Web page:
Methanol is a federal hazardous air pollutant and was identified as a toxic air contaminant in April 1993 under AB 2728.
CAS Registry Number: 67-56-1
Molecular Formula: CH4O
Methanol is a flammable, colorless, volatile liquid. It is miscible in water, ethanol, ether, benzene, and ketones. Although it has an alcoholic odor when pure, crude material may have a repulsive pungent odor (Merck, 1989). Methanol burns with a non-luminous bluish flame. It is a highly polar substance (Sax, 1987).
|Boiling Point||64.7 oC|
|Melting Point||-97.8 oC|
|Flash Point||12 oC (54 oF) closed cup|
|Autoignition Temperature||878 oF|
|Vapor Pressure||92 mm Hg at 20 oC|
|Density/Specific Gravity||0.7915 at 20/4 oC (water = 1)|
|Vapor Density||1.11 (air = 1)|
|Log/Octanol Water Partition Coefficient||-0.77|
|Conversion Factor||1 ppm = 1.31 mg/m3 at 25 oC|
(Howard, 1990; Sax, 1989; HSDB, 1991)
Methanol is used as a solvent; in various adhesives, cleaners, and inks, and end-product manufacturing, storage and handling (U.S. EPA, 1993c). Other sources include combustion of biomass, refuse, and plastics, manufacture of petroleum, charcoal, plastics and starch, rendering, exhaust from gasoline and diesel engines, tobacco smoke and wood pulping (Howard, 1990).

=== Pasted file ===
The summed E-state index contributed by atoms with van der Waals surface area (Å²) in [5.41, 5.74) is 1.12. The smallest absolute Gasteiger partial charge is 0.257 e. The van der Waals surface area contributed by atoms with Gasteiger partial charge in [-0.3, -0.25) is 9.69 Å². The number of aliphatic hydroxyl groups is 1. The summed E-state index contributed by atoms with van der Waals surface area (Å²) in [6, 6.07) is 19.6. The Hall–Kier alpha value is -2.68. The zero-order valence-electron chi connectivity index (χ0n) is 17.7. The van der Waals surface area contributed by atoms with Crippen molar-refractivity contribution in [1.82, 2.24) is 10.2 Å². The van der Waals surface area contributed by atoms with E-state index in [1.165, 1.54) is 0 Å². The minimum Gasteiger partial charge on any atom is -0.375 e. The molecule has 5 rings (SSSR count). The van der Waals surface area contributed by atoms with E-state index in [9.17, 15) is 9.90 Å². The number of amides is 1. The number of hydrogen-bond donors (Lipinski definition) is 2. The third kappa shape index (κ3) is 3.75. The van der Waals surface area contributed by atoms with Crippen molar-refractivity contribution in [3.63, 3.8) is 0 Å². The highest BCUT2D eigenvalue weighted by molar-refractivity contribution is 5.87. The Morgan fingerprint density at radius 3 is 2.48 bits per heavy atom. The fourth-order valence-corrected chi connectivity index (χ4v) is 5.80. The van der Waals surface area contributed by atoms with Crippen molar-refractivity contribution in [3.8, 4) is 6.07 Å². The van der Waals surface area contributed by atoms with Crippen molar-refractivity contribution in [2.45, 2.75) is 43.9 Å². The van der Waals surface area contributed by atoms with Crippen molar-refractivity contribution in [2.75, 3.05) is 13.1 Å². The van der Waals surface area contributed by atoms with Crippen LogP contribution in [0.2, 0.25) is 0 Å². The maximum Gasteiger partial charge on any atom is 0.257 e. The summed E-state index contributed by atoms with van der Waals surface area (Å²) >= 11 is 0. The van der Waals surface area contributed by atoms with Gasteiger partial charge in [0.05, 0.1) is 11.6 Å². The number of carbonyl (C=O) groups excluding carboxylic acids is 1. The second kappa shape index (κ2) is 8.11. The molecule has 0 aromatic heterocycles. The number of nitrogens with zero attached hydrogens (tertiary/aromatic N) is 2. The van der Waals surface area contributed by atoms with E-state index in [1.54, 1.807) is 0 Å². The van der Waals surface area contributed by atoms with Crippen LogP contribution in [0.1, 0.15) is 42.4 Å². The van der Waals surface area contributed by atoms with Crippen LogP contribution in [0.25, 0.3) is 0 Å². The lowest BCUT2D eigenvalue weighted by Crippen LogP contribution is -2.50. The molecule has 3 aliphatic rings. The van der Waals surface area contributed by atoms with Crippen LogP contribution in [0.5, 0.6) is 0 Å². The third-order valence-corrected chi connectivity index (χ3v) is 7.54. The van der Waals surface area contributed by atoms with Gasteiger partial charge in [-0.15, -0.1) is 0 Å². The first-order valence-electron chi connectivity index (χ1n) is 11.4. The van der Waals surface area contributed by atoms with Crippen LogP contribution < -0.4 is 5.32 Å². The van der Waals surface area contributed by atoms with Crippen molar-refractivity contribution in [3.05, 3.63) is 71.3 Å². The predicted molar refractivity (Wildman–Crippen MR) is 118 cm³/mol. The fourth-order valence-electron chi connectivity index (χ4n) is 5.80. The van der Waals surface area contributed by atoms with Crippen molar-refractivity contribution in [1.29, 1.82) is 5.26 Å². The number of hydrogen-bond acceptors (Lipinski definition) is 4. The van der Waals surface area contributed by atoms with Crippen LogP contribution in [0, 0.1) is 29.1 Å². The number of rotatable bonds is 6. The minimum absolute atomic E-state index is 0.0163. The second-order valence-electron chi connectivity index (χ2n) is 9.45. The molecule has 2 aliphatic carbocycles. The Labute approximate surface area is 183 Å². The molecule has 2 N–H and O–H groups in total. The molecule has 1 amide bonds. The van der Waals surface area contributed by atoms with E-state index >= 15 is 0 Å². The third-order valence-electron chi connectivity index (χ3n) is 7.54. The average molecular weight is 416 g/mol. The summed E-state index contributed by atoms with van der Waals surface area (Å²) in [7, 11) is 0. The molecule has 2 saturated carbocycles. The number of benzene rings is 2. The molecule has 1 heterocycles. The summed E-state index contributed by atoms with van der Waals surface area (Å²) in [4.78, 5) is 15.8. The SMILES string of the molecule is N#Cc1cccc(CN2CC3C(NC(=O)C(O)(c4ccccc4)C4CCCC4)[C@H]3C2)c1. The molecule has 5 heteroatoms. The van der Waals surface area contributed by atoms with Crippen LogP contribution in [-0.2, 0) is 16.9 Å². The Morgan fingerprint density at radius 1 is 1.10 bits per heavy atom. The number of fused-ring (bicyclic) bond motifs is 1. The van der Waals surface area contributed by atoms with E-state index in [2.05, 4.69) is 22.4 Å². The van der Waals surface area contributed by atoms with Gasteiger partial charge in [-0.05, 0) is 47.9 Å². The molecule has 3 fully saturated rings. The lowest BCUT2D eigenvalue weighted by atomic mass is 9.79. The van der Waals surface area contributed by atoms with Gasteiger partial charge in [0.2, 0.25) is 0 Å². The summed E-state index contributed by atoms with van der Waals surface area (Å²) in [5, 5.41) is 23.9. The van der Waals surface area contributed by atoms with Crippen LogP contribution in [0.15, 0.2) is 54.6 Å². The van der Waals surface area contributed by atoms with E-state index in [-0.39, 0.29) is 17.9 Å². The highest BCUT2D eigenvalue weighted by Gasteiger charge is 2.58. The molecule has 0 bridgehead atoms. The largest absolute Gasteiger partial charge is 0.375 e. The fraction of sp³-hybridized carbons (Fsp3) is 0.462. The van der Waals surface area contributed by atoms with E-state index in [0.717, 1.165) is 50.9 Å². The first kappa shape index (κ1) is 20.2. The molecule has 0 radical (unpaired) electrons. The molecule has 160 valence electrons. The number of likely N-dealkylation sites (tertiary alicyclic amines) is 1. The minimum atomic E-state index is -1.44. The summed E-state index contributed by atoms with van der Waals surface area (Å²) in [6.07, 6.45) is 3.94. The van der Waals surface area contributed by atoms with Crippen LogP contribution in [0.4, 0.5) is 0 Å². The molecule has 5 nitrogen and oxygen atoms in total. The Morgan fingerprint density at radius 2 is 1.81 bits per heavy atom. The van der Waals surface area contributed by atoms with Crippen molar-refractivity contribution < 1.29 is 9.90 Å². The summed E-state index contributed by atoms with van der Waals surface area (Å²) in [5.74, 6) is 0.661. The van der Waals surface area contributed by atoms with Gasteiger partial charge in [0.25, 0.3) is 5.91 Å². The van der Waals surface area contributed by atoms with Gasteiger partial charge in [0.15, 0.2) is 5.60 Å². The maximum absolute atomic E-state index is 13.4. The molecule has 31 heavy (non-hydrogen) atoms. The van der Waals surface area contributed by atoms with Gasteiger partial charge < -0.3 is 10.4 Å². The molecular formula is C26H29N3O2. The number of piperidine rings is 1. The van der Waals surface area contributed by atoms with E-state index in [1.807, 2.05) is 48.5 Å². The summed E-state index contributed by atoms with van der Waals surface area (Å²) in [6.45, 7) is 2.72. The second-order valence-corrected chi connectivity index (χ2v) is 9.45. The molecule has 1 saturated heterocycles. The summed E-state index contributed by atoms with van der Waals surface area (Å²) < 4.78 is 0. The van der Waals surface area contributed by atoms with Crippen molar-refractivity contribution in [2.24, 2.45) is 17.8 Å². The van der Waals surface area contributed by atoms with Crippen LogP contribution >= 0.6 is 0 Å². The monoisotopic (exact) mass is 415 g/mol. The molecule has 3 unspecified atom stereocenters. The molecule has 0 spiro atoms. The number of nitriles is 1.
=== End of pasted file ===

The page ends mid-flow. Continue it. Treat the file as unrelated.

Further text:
The primary stationary sources that have reported emissions of methanol in California are pulp mills, manufacturers of industrial organic chemicals, and manufacturers of electronic components and accessories. Other sources include crude petroleum and natural gas extraction, manufacturers of household furniture, and manufacturers of plastics products (ARB, 1997b). Methanol has also been detected in motor vehicle exhaust by the ARB (ARB, 1995e).
Methanol (methyl alcohol) is registered as an adjuvant for agricultural use. It is used to facilitate the application of other agricultural products. The licensing and regulation of pesticides for sale and use in California are the responsibility of the Department of Pesticide Regulation (DPR). Information presented in this fact sheet regarding the permitted pesticidal uses of methanol has been collected from pesticide labels registered for use in California and from DPR's pesticide databases. This information reflects pesticide use and permitted uses in California as of October 15, 1996. For further information regarding the pesticidal uses of this compound, please contact the Pesticide Registration Branch of DPR (DPR, 1996).